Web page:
Vokey – ‘Wedge’ology explained

By Alex Gallemore

Putting and chipping are the two areas that can make a scorecard and save a round. Having the right wedge is just as important as having the right putter. Though it’s easier said than done, and I’ve never totally understood the importance of bounce and grinds. So I called on Stuart Taylor, who fits Vokey wedges in the UAE for Titleist’s regional distributor, to explain things in layman’s terms and see if I can finally figure it all out.

Vokey wedges come in a variety of grinds and bounces which I find hard to understand. Could you simply explain the best way of finding which one suits my game the best?
Stuart: Like a putter, once you get the mechanics of the club to work best for your game, then the rest is feel-related. So to figure out the right grind and finish we simply get you to test them all and monitor your feedback.

So what is the grind?
Stuart: The grind is everything. It’s the bounce, the sole width and the way the sole is cambered, so it’s really important how that interacts with the turf.


The player’s high bounce wedge. High measured bounce with the crescent shape of the M Grind for shot making versatility.


Full sole designed primarily for full swings & square face shots. Due to this design, it is the only grind available in 46°-52°, with the 54° and 56° F Grind being the most played SW on the PGA Tour.


The highest bounce wedge in the lineup, the K Grind is the ultimate bunker club and the most forgiving wedge in the lineup for all shots.

When I’m nervous I find that I get quite steep and I have a lot of shaft lean, which leads to quite a few chunked chips close to the green.
Stuart: Being able to access this feedback enables me to pinpoint your weakness much sooner and find a wedge that can build confidence. The grain in the UAE is challenging – even for the professionals– and many switch grinds to deal with the various lies out here when they come to compete. Bounce is your friend, as it prevents the leading edge from digging too deep into the turf too much.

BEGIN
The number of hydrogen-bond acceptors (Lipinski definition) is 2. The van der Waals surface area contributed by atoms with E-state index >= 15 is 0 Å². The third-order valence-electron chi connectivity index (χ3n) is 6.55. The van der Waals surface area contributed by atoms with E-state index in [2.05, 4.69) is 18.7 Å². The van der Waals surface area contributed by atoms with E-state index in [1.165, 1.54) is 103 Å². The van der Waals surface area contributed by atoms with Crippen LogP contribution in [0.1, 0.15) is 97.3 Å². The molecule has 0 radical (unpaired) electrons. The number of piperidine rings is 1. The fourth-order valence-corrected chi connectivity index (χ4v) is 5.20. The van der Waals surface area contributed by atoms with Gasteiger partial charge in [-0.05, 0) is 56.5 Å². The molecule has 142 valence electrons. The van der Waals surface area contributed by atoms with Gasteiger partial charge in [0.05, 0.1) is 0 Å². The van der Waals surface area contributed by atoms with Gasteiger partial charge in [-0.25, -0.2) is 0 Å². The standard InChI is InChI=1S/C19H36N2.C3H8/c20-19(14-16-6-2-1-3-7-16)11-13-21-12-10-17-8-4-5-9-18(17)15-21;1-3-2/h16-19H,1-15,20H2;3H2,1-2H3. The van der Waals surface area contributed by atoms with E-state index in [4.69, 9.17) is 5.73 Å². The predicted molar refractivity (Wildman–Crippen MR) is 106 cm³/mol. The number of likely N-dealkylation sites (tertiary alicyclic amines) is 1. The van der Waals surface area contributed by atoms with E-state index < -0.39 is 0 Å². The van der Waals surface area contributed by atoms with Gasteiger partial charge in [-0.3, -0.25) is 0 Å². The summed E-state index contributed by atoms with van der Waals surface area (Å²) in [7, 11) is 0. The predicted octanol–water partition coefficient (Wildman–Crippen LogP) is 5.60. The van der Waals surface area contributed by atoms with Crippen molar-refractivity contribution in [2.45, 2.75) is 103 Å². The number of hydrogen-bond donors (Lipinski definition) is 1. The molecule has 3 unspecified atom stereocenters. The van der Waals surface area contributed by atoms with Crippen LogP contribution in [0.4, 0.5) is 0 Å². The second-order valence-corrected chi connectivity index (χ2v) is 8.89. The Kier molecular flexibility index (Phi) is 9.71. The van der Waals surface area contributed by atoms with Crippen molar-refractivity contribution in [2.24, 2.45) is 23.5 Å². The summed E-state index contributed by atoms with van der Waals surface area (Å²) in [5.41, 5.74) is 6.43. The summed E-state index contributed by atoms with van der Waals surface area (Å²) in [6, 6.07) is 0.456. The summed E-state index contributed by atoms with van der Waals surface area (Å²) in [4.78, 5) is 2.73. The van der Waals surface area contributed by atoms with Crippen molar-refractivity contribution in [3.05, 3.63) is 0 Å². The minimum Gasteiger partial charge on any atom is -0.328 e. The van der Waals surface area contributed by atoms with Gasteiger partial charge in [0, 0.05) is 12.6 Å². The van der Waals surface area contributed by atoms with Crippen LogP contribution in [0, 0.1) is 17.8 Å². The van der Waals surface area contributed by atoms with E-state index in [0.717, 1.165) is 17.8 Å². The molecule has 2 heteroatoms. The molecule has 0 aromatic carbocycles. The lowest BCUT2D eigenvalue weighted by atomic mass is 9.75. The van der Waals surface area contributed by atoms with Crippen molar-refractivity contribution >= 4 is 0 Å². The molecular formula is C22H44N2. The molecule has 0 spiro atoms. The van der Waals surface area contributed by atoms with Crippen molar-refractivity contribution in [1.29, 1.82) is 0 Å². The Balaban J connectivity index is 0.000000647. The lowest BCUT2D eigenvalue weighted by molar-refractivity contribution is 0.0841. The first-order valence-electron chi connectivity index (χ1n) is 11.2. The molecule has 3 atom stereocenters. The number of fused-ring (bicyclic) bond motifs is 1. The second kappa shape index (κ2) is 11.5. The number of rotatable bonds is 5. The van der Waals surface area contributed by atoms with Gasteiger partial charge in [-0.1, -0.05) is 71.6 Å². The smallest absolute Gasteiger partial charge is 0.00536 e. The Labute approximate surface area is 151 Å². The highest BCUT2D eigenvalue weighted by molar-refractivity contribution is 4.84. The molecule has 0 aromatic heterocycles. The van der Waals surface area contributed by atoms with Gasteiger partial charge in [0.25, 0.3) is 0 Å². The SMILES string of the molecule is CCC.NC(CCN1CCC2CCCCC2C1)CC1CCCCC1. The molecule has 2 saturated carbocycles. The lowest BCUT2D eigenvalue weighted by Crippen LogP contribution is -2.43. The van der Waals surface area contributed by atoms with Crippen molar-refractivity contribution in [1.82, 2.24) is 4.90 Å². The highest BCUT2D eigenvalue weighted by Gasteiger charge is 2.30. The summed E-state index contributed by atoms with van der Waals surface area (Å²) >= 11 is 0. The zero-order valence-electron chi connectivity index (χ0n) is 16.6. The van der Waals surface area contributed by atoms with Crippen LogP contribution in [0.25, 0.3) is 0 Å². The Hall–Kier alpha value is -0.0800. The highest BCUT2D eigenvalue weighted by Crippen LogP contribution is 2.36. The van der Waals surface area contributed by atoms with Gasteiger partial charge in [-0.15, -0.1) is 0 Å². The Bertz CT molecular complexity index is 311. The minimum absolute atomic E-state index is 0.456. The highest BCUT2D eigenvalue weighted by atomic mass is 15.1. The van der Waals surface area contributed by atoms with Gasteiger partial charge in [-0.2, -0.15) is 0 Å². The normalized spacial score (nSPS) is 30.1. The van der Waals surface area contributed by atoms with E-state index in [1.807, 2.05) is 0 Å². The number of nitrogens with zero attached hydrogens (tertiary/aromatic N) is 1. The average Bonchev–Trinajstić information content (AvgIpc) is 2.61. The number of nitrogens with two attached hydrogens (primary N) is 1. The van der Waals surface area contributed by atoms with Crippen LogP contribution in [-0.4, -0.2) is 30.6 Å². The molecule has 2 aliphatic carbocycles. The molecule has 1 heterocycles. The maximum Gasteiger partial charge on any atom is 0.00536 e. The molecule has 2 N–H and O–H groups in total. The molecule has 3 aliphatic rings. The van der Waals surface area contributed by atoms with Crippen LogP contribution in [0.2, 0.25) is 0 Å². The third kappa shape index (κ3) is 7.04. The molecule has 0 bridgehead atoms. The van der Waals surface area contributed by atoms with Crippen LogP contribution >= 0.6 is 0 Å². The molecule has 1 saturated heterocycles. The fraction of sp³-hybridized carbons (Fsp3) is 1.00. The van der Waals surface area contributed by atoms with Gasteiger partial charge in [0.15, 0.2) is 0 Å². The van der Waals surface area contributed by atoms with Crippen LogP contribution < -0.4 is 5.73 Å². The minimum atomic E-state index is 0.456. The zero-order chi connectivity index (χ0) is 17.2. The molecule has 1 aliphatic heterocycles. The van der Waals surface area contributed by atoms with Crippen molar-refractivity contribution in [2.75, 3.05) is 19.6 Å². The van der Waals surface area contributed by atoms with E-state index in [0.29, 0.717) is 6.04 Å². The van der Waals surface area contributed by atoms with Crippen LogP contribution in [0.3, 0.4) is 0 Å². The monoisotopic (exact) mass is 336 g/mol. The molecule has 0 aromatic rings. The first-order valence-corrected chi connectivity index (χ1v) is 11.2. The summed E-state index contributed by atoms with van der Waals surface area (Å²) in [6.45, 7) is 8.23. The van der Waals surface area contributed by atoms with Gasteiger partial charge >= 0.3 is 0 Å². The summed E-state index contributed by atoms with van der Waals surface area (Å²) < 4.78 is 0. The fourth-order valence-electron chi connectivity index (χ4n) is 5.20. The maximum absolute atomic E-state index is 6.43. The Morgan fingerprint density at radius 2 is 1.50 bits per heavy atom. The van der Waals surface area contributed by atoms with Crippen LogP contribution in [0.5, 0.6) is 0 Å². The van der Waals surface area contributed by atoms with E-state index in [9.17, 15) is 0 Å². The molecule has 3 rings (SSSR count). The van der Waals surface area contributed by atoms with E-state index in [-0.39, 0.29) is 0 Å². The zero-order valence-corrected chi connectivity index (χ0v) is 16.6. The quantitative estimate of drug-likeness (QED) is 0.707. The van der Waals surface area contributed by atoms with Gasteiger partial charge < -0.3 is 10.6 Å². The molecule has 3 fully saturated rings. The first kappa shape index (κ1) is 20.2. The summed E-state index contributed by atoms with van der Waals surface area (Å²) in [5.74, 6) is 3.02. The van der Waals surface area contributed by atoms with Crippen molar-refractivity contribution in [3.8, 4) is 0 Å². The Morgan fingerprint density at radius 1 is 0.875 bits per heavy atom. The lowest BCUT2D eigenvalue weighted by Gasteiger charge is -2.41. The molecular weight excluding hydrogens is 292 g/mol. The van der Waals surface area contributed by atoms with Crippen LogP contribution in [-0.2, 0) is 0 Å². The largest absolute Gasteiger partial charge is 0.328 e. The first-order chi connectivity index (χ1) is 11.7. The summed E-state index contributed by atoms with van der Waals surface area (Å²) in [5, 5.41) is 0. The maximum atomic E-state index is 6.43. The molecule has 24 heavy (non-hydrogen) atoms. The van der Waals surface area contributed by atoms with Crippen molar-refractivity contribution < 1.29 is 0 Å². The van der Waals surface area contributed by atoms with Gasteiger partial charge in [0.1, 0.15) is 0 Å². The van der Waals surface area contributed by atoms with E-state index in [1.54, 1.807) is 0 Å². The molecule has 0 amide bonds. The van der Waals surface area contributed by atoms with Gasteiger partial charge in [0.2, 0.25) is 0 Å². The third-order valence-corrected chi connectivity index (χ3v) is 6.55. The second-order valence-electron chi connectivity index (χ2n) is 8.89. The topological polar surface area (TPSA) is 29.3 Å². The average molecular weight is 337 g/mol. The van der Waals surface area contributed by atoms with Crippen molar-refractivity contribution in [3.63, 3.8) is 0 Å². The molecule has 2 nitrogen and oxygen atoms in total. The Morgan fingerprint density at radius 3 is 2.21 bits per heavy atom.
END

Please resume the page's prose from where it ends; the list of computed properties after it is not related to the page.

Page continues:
You put a wedge in my hand and the first thing I noticed was the sound at impact and the way it just gripped.
That’s because when you struck it through the turf the pinch point was more suited for your technique and that gave you the confidence and the feedback. I noticed that when you played wedges with a narrow soul-width you tended to decelerate and ‘chunk’ the chips, or they just came up way too short.

So what did we end up with?
Stuart: In the 60 degrees you liked the K grind, which gave you a bit of sole width and more forgiveness. You noticed that it wasn’t digging for you and you could feel that you were hitting into the turf, especially the shots into the grain and it was just travelling through. You also seemed to like the S grind because you felt you could get at the ball a bit more, which resulted in more check and control. You instantly started to fly the ball closer to the flag and your confidence grew, as the grouping was vastly improved.


The L Grind features a narrow crescent shape allowing maximum green side versatility, but it is the least forgiving wedge in the lineup.


Voke’s favorite, the M grind is designed for players that like to rotate the club face open and shut to manufacture shots around the green.


Design based on feedback from Steve Stricker, the S is best for square faced shots with a touch more versatility than the F Grind. Simple mechanics are best with this wedge.

What’s the difference between K and S?
Stuart: The sole width on the K is a lot wider. If you look at the true bounce angle, it hasn’t got a massive amount of bounce but it’s the width of the sole that is giving you the forgiveness. The S grind has the trailing edge shaved off. Bob Vokey has come up with all the different types of grinds over the years that the players have asked for and it’s their feedback that has led Titleist into making these grinds.

Would you say my characteristics are similar to golfers in the UAE?
Stuart: People can get nervous. I play a lot of Pro-Ams and you can see when a player gets a chip on a tight lie, especially the grainy ones, they just freeze, as they have no confidence with the shot. That was exactly what you were doing at the beginning, but just by getting the right grind for those shots you were knocking them close.

So would you say the best thing to do when getting fitted is to try them all?
Stuart: Yes definitely – give them all a try. Bob Vokey just puts it in your hands to get your feedback straight away and from that you can immediately feel if it is the one for you. He gives them the “aha” moment where you just know it works. You did it yourself when you found the one you liked and you could tell that it felt comfortable and gave you confidence. The grainy lies out in Dubai are really tough, so to have that confidence to strike through with speed is going to make your chipping a lot more consistent.

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